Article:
A Sioux Falls mother has made it her mission to increase awareness about peanut allergies. And she has a big reason behind her battle.
With her long hair and fancy boots, Brooklyn Thornton is a stylish six-year-old girl. She's also already learning how to speak Spanish.
"Gato. What does that mean? Cat," Brooklyn said.
The Sioux Falls girl has to be mature for her age.
"She can't go on sleepovers. She's never had a sleepover at anybody's house except family, so she misses out on a lot," Brooklyn's mother Sara Jerke said.
You see, Brooklyn has a life-threatening peanut allergy. Not only can she not eat food with peanut products in it, but she also can have a serious reaction just by smelling it or touching a surface that has a peanut protein on it.
"It's terrifying. All of me wanted to hold her back and not send her to school and home school her or whatever I had to do to not let her go out into the real world. But she's ready and she needs that; she needs to grow and learn and be around kids her own age," Jerke said.
To stay protected at school, Jerke packs a sack lunch for Brooklyn every day. The school, Rosa Parks Elementary, also does not serve foods that contain peanut products and parents are also told not to bring them in.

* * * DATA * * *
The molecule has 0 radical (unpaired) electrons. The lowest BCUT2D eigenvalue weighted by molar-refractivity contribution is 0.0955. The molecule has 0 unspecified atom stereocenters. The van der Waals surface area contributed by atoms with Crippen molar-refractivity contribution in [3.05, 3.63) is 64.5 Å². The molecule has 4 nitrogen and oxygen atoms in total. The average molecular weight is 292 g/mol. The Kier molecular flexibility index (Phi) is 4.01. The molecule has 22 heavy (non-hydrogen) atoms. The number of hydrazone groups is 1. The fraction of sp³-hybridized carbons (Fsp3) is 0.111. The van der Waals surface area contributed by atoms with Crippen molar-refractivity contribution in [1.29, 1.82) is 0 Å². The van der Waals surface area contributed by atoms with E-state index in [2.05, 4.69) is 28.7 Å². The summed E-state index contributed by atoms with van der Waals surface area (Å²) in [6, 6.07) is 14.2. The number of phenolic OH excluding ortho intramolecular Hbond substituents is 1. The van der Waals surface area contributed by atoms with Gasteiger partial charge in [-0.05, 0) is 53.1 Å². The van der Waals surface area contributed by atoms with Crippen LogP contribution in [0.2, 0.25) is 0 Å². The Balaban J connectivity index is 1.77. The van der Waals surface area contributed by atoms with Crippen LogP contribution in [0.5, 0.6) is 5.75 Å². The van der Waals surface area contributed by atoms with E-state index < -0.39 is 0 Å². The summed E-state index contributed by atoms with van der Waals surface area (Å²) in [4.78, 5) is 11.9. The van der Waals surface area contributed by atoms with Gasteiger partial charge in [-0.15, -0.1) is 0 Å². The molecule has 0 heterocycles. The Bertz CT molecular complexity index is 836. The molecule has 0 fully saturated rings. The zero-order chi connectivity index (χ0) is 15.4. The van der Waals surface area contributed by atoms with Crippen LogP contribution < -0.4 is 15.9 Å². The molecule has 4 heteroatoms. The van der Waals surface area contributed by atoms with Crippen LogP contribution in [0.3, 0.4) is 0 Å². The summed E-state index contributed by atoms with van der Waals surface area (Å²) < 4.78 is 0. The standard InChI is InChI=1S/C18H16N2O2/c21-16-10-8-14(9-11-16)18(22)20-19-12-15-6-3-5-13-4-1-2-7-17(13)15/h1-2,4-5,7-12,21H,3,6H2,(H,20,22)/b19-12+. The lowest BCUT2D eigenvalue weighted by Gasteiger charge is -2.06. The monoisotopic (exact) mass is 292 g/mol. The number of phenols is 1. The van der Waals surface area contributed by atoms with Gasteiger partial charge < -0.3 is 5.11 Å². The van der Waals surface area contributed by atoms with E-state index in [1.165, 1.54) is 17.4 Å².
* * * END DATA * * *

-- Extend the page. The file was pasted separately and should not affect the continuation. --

"She brings her own bottled water, so she's not drinking out of the fountain," Jerke said.
Brooklyn wears a necklace and bracelet with emergency information along with a backpack that contains life-saving medication such as EpiPens, an inhaler and Benadryl.
"At recess or gym time we have her wear some gloves, so there's no risk of cross-contamination," Jerke said.
Of course Brooklyn is not alone. More than 3 million people in the U.S. are allergic to peanuts, tree nuts or both. It's also one of the most common causes of death because of food allergies.
"This peanut allergy can be life and death for a lot of kids and I just want people to know how serious it is," Jerke said.
That's why Jerke encouraged the governor to proclaim this week Peanut Allergy Awareness Week. Not only does Jerke tell others about her battle, but Brooklyn also talks about it with her friends.
"I told them that I have a peanut allergy," Brooklyn said.
"Even in her class, her friends are so good about looking out for her and really taking care of her. And I think if you really get the community involved, we can help these kids and keep them safe and help them live a somewhat normal life," Jerke said.
Jerke is also raising money to buy a peanut allergy dog for her daughter. To learn how to help out with that, visit the Brooklyn's Battle website.